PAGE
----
Tokyo Olympics: From Sha’Carri Richardson to Joshua Cheptegei; Five track and field athletes to watch: The Tokyo Olympics 2020 will open on July 23 after a year-long delay due to the coronavirus pandemic.
Here are five track-and-field athletes to watch out for at the Games that will be concluded on August 8.
Tokyo Olympics: Armand Duplantis – Pole Vault (Sweden)
Swedish pole vaulter Armand Duplantis has broken the world record and is a world silver medallist. Heading to Tokyo, the 21-year old will vie for the medal he has always wanted to win. “Since I was a kid I wanted to win an Olympic gold, to be the best pole vaulter in the world,” he said in December.
Tokyo Olympics: Brigid Kosgei – Marathon (Kenya)
Kosgei won her first international marathon in Porto in 2015 and heads to Japan as the favourite for gold. The 27-year-old mother of twins broke the world record in Chicago in 2019 and is a double London marathon winner.
Tokyo Olympics: Joshua Cheptegei – 5,000m & 10,000m (Uganda)
The 24-year-old is bidding for the 5,000 and 10,000m double in Tokyo. Joshua Cheptegei broke the 10,000m world record in Valencia in October, two months after smashing the 5,000m mark, which had been in place for 16 years.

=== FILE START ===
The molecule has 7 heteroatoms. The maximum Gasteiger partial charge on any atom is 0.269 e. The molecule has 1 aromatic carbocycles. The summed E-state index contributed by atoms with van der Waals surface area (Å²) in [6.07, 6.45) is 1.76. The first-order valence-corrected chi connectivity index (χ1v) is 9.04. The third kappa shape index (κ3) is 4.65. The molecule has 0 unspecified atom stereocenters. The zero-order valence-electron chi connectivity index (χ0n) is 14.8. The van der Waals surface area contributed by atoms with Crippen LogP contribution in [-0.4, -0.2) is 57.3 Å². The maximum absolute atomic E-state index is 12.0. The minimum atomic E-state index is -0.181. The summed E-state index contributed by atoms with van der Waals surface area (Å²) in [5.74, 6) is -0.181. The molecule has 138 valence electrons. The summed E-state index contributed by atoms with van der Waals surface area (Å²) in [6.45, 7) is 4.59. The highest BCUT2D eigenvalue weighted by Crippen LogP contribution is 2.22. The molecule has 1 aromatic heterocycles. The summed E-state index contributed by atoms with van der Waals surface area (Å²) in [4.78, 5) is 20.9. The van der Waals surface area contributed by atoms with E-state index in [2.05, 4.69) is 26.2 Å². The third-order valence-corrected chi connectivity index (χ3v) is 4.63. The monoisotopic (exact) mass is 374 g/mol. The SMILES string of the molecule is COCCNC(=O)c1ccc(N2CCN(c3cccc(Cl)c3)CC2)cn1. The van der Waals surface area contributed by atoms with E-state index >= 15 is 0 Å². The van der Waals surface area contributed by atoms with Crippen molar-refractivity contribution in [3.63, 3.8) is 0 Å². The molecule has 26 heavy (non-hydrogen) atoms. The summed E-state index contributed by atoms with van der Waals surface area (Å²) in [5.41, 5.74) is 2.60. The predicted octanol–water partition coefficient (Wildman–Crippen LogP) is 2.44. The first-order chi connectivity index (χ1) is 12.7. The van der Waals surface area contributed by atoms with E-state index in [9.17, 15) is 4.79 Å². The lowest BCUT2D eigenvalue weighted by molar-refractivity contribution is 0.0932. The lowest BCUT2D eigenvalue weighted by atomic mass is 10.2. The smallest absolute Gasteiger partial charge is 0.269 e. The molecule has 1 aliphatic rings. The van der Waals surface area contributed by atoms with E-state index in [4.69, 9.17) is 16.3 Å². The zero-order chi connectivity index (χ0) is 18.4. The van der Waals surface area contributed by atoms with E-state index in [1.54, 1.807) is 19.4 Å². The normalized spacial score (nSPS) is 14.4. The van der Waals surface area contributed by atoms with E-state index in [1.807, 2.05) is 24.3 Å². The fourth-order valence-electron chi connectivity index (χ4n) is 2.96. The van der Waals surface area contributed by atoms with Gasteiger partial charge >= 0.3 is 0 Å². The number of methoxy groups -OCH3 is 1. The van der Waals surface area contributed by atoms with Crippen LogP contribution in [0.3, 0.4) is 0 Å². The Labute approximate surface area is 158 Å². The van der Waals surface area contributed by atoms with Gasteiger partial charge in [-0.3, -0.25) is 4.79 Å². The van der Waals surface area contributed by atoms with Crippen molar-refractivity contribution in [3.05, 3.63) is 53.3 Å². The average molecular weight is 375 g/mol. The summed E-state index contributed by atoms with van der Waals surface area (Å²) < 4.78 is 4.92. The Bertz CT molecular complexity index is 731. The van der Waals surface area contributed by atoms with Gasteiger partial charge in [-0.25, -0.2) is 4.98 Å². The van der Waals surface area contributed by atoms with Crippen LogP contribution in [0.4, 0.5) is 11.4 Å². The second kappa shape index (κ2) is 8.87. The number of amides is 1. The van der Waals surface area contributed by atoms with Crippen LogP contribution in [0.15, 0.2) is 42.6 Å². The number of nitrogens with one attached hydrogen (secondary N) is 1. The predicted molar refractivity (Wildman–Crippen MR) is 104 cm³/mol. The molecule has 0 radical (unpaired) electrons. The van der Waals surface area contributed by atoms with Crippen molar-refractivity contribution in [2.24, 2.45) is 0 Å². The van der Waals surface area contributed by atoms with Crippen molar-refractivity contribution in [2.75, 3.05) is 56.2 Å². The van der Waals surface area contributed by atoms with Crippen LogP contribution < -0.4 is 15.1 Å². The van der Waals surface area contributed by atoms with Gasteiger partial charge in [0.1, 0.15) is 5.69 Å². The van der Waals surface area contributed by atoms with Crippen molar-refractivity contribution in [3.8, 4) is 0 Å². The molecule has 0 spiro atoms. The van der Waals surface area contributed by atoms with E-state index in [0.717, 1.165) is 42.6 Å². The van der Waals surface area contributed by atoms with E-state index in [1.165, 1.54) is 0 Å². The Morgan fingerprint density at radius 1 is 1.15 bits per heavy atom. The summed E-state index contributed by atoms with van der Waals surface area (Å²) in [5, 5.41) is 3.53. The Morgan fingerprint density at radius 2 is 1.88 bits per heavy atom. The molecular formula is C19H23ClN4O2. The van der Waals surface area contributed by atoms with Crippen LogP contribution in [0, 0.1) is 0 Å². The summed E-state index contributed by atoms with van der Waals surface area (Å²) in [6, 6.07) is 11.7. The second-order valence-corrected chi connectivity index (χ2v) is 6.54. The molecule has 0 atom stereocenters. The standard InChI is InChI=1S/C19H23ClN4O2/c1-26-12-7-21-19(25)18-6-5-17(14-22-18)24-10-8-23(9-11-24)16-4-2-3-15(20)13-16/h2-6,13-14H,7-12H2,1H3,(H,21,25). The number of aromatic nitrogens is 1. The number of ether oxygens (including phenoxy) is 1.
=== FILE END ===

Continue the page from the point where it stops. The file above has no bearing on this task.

Joshua Cheptegei knows he faces a huge task to become the eighth man to achieve the Olympic double.
“It would be a mountain to climb,” Joshua Cheptegei said.
Tokyo Olympics: Sha’Carri Richardson – 1oom (United States)
Sha’Carri Richardson leads U.S. hopes in the women’s 100m, an event they have failed to win since Marion Jones in 2000 at Sydney, before she had to relinquish the gold medal due to a doping scandal.
Sha’Carri Richardson, 21, burst onto the scene two years ago and ran a world leading time of 10.72 seconds this year heading into the U.S. trials.
Tokyo Olympics: Noah Lyles – 200m (United States)
The reigning world 200m champion, Noah Lyles is favourite for gold in Tokyo.
Noah Lyles, who overcame severe asthma as a child, ran a blistering 19.90 to win the 200m at the Golden Games meet in May, about a tenth of a second slower than eight-times Olympic gold medallist Usain Bolt’s performance at the 2016 Rio Games